From the very first chapters of this book my heart was racing. The story takes off at a breakneck pace and never once slows down. In the novel, we meet the members of the Carroll family who have spent the last twenty-four years coping with — or more often, not coping with — the disappearance of their daughter and sister, Julia, from a college bar in 1991.
It is clear from the book’s opening pages that readers will not be spared the raw, gritty pain the remaining members of the Carroll family feel as the try to construct as normal a life as possible while not knowing what became of Julia. Slaughter character’s all have an underlying harshness, a remnant of their years of grief and the havoc it wreaked in their lives. While never quite unlikable, they do have an edge that makes them a bit uncomfortable delve into. In the end, however, we want to see what lies beneath their armor and we want to hear the stories they have to tell us.
The book includes intermittent chapters are narrated by the family’s father, Sam Carroll, where he directly addresses his missing daughter. He speaks to Julia, recounting for her what has happened to the family in her absence. He narrates that days, months, and then years that stretched out after her disappearance. He tells of their sorrow and of the subsequent neglect of one another left them all alone. He also tells Julia that he never ceased searching for or investigating her disappearance, reviewing the clues he has gathered in the intervening decades.
The heart of the story, however, focuses on the two sisters left in the family, Lydia and Claire. Estranged for more than two decades, the sisters come together after the shocking death of Claire’s beloved husband, Paul. Almost by accident, Claire learns that her husband has kept many, many secrets from her. Secrets she could never have imagined him to have, as they are so at odds with what she the man she knew to be her husband. Working alone at first, Claire unravels one thread and then another until her entire 20-year marriage begins to come apart at the seams. Desperate for answers, she turns to her sister Lydia for help solving a series of terrifying mysteries that she has unearthed since Paul’s sudden death. The secrets that Paul has kept from Claire grow darker and more horrific with each passing revelation and the sisters become terrified looking for answers might mean that their lives are in danger.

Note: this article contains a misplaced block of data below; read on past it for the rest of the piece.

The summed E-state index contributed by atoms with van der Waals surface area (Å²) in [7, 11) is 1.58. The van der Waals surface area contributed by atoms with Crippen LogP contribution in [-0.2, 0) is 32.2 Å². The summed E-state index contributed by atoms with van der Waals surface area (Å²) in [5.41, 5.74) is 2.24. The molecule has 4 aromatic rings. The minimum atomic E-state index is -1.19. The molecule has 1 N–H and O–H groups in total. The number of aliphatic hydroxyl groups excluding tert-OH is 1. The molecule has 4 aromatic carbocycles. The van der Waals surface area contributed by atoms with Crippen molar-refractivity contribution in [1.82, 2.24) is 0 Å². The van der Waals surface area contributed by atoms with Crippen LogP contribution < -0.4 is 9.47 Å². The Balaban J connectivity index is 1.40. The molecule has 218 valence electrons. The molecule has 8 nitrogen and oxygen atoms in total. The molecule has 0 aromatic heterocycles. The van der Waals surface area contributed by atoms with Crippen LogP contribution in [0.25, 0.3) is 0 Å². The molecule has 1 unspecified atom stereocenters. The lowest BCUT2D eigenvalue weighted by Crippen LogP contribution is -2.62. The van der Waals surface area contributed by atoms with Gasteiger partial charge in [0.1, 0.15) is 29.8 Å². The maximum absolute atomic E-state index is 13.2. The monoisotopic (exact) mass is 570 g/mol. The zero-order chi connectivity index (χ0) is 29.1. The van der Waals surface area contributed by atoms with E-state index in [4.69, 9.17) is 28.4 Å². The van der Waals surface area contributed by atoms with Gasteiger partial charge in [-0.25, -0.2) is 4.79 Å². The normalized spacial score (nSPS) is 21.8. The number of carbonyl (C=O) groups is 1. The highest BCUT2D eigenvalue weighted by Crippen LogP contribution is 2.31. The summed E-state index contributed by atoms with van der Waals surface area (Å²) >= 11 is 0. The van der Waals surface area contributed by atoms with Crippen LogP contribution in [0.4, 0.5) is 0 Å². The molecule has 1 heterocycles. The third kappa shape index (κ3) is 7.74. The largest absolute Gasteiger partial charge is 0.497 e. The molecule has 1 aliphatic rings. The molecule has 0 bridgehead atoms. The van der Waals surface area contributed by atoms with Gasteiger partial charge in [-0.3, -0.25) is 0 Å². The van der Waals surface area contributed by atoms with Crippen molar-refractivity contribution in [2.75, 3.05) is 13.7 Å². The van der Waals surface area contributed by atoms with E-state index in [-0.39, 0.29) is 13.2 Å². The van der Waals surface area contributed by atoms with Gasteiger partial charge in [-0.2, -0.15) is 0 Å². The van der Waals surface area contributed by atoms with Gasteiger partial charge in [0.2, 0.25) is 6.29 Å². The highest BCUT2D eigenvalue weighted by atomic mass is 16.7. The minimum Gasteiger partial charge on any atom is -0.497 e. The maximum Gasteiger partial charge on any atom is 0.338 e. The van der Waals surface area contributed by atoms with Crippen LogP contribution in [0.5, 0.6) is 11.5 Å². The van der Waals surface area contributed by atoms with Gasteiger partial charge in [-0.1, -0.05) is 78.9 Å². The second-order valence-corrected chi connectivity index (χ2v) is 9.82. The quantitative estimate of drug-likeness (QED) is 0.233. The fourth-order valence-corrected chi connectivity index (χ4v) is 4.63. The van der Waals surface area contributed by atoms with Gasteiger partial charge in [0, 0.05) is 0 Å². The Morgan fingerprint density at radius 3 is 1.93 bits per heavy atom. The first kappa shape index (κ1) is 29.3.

This terrifying, gripping tale is told in a wild, fast-paced chapters. The author never lets us rest, just as we begin to digest one bombshell, another is revealed, on and on until we cannot begin to imagine what is real or who the sister’s can trust. With only one another to rely on, they must work to make sense of what has happened and try to prevent any more people from being hurt, all the while working through their own damaged relationship and their still raw grief over Julia’s disappearance. The story was so scary, so unbelievably dark and horrendous I could hardly catch my breath, but nothing would stop me from reading one chapter after the next until well into the middle of the night. It left me absolutely breathless!
The story of a wife who discovers her husband’s dark secrets upon his death has been told before. Three titles that I have read in the past year come to mind here: You Should Have Known by Jean Hanff Korelitz, The Liar by Nora Roberts, and the short story “A Good Marriage” by Stephen King most recently published in Full Dark, No Stars. The fact that this story is based on a troupe that does not make Slaughter’s tale any less engaging or fresh. It seems that the story is compelling each time it is told because it taps into a deep-rooted fear we hold. It is a terrifying for us to imagine finding out that a person we loved and trusted without question — our partner or child or parent — was really someone we knew nothing about at all. We are all compelled to ask ourselves what we would do if we found out that a stranger has shared our bed for twenty years? Worse yet, what if that stranger is revealed to be monster?
NOTE: This book contains many descriptions of sexual violence, some against young girls. Do not read this book if you are sensitive to those topics.